The Camp-Fires of the Everglades:
or Wild Sports in the South

Charles E. Whitehead

Foreword by Lovett E. Williams, Jr

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"Whitehead, a wealthy New York attorney and avid sportsman, recounts an 1830s hunting expedition to Florida in this captivating reissue of a volume originally published in 1860. Whitehead recounts bear and turkey hunts, a panther that is caught in a pig pen, an Indian attack on a lighthouse, and various encounters with Florida pioneers. A vivid and, according to biologist Lovett Williams who provides the introduction, largely accurate depiction of a long-vanished Florida. "--Tampa Tribune-Times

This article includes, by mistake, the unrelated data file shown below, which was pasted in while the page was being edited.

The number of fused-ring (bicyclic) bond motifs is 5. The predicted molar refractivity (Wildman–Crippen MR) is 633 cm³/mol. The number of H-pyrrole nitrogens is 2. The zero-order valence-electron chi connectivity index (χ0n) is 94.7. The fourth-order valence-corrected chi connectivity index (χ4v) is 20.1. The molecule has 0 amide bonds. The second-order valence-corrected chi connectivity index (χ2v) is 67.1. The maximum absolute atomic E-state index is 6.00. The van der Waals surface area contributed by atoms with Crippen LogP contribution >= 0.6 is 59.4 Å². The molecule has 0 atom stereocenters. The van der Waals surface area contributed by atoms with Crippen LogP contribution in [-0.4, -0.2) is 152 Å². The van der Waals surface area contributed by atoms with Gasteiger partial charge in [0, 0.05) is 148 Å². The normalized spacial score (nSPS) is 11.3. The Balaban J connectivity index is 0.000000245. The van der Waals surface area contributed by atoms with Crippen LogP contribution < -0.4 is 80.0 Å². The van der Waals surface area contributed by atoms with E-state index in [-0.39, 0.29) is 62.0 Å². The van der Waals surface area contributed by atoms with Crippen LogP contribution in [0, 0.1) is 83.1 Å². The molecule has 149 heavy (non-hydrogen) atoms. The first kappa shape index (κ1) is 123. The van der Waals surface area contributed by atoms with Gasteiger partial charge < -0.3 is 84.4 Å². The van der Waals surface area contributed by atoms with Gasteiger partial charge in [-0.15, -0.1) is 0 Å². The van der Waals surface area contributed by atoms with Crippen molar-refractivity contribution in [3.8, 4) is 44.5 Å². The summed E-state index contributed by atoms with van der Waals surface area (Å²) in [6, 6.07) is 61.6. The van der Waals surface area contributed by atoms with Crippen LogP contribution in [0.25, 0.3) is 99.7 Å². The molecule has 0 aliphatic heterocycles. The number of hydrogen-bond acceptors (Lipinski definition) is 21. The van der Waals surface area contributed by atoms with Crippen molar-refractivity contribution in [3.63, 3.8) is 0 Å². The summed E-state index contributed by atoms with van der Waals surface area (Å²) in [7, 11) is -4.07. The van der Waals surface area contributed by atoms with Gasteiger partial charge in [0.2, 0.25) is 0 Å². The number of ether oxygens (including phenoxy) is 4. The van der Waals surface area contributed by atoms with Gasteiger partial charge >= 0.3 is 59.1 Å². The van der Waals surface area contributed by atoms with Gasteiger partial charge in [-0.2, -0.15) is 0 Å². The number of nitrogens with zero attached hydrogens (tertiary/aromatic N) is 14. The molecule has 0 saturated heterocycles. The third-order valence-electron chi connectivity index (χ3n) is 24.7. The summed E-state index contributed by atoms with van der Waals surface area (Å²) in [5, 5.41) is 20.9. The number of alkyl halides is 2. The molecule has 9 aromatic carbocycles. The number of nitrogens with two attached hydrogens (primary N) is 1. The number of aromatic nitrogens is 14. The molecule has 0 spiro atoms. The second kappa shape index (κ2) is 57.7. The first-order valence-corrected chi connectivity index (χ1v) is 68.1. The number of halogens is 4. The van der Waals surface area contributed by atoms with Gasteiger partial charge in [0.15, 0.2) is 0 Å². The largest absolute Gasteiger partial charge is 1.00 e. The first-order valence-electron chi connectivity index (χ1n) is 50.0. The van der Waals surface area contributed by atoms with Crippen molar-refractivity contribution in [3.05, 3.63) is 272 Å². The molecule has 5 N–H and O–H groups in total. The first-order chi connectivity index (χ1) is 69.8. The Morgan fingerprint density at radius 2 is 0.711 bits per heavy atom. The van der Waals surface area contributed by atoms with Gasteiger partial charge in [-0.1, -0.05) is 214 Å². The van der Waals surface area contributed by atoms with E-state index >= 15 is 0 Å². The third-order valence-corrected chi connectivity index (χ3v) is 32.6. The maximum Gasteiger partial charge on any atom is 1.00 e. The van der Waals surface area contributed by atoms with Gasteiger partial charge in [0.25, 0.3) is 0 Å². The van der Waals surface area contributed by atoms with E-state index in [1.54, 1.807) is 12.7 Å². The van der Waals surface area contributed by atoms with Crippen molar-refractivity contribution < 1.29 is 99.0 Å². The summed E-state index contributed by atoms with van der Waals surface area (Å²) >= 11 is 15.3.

Brought to the attention of UPF by the late Archie Carr, this sportsman’s memoir of the Florida peninsula in the nineteenth century is a series of charming tales about hunting expeditions along the cracker frontier.
The Florida peninsula in the 1830s was covered by flatwoods, swamps of giant cypress, and hammocks of cabbage palm and live oak trees. The land teemed with panther, black bear, wild hogs, and white ibis. Writing with clarity and elegance, Whitehead weaves his descriptions of this landscape into an old-fashioned, hair-raising adventure story. One strand relates the affairs of an extended hunting expedition; the other stand consists of the anecdotes told by the main characters around the campfires in the evenings. The hunting and fishing practices of natives in the area, principally Seminoles, and a few rugged pioneers enhance the historical detail.

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